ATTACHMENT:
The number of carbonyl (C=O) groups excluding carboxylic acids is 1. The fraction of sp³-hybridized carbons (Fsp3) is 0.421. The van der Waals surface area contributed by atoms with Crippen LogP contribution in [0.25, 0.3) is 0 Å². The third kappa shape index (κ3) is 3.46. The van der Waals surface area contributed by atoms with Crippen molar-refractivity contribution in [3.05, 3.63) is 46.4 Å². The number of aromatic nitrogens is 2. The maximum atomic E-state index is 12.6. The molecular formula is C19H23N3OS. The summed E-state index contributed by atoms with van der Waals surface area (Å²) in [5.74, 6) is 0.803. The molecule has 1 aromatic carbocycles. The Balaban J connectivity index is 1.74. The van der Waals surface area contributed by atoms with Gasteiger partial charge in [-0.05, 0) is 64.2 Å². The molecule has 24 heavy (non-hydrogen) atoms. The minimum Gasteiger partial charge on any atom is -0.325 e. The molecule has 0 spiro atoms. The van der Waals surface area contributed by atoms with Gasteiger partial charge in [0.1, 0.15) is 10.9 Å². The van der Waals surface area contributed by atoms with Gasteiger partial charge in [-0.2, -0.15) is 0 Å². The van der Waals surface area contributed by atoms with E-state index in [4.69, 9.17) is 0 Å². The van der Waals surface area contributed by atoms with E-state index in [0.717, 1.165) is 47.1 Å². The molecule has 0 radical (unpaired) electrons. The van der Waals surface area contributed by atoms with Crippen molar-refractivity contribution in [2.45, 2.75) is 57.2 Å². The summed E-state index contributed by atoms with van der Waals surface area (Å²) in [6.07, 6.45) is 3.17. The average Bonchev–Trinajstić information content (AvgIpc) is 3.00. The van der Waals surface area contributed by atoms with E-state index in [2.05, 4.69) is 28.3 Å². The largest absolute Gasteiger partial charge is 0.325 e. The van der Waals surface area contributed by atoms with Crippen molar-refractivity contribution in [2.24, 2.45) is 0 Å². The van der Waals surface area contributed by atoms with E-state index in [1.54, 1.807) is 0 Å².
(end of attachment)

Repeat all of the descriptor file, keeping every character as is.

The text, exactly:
The number of carbonyl (C=O) groups excluding carboxylic acids is 1. The fraction of sp³-hybridized carbons (Fsp3) is 0.421. The van der Waals surface area contributed by atoms with Crippen LogP contribution in [0.25, 0.3) is 0 Å². The third kappa shape index (κ3) is 3.46. The van der Waals surface area contributed by atoms with Crippen molar-refractivity contribution in [3.05, 3.63) is 46.4 Å². The number of aromatic nitrogens is 2. The maximum atomic E-state index is 12.6. The molecular formula is C19H23N3OS. The summed E-state index contributed by atoms with van der Waals surface area (Å²) in [5.74, 6) is 0.803. The molecule has 1 aromatic carbocycles. The Balaban J connectivity index is 1.74. The van der Waals surface area contributed by atoms with Gasteiger partial charge in [-0.05, 0) is 64.2 Å². The molecule has 24 heavy (non-hydrogen) atoms. The minimum Gasteiger partial charge on any atom is -0.325 e. The molecule has 0 spiro atoms. The van der Waals surface area contributed by atoms with Gasteiger partial charge in [0.1, 0.15) is 10.9 Å². The van der Waals surface area contributed by atoms with Gasteiger partial charge in [-0.2, -0.15) is 0 Å². The van der Waals surface area contributed by atoms with E-state index in [4.69, 9.17) is 0 Å². The van der Waals surface area contributed by atoms with E-state index in [0.717, 1.165) is 47.1 Å². The molecule has 0 radical (unpaired) electrons. The van der Waals surface area contributed by atoms with Crippen molar-refractivity contribution in [2.45, 2.75) is 57.2 Å². The summed E-state index contributed by atoms with van der Waals surface area (Å²) in [6.07, 6.45) is 3.17. The average Bonchev–Trinajstić information content (AvgIpc) is 3.00. The van der Waals surface area contributed by atoms with E-state index in [2.05, 4.69) is 28.3 Å². The largest absolute Gasteiger partial charge is 0.325 e. The van der Waals surface area contributed by atoms with Crippen molar-refractivity contribution in [2.24, 2.45) is 0 Å². The van der Waals surface area contributed by atoms with E-state index in [1.54, 1.807) is 0 Å².